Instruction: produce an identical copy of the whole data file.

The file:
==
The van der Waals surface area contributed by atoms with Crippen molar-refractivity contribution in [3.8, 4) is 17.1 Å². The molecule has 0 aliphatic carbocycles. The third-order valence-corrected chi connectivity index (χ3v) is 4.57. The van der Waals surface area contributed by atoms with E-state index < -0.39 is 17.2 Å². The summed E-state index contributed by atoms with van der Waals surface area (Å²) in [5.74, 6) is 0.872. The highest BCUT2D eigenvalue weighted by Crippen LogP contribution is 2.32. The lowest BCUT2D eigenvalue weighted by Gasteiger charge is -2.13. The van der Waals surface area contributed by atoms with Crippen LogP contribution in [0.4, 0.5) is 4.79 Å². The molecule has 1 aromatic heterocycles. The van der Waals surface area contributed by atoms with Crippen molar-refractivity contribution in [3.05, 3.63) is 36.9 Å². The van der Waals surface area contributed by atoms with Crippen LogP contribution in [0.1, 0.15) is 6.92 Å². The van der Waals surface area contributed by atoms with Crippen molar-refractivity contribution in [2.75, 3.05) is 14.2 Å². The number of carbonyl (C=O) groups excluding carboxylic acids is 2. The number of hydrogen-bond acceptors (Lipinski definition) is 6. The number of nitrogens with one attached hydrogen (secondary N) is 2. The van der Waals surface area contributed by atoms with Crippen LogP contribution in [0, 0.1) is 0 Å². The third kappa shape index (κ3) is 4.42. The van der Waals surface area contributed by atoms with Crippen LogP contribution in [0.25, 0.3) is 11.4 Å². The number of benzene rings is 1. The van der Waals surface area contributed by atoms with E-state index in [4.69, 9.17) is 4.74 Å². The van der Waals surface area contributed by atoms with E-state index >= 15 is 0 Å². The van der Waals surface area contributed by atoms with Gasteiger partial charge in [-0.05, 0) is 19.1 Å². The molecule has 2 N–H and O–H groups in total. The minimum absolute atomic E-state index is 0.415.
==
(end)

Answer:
The van der Waals surface area contributed by atoms with Crippen molar-refractivity contribution in [3.8, 4) is 17.1 Å². The molecule has 0 aliphatic carbocycles. The third-order valence-corrected chi connectivity index (χ3v) is 4.57. The van der Waals surface area contributed by atoms with E-state index < -0.39 is 17.2 Å². The summed E-state index contributed by atoms with van der Waals surface area (Å²) in [5.74, 6) is 0.872. The highest BCUT2D eigenvalue weighted by Crippen LogP contribution is 2.32. The lowest BCUT2D eigenvalue weighted by Gasteiger charge is -2.13. The van der Waals surface area contributed by atoms with Crippen LogP contribution in [0.4, 0.5) is 4.79 Å². The molecule has 1 aromatic heterocycles. The van der Waals surface area contributed by atoms with Crippen molar-refractivity contribution in [3.05, 3.63) is 36.9 Å². The van der Waals surface area contributed by atoms with Crippen LogP contribution in [0.1, 0.15) is 6.92 Å². The van der Waals surface area contributed by atoms with Crippen molar-refractivity contribution in [2.75, 3.05) is 14.2 Å². The number of carbonyl (C=O) groups excluding carboxylic acids is 2. The number of hydrogen-bond acceptors (Lipinski definition) is 6. The number of nitrogens with one attached hydrogen (secondary N) is 2. The van der Waals surface area contributed by atoms with Crippen LogP contribution in [0, 0.1) is 0 Å². The third kappa shape index (κ3) is 4.42. The van der Waals surface area contributed by atoms with Crippen LogP contribution in [0.25, 0.3) is 11.4 Å². The number of benzene rings is 1. The van der Waals surface area contributed by atoms with E-state index in [4.69, 9.17) is 4.74 Å². The van der Waals surface area contributed by atoms with E-state index >= 15 is 0 Å². The van der Waals surface area contributed by atoms with Gasteiger partial charge in [-0.05, 0) is 19.1 Å². The molecule has 2 N–H and O–H groups in total. The minimum absolute atomic E-state index is 0.415.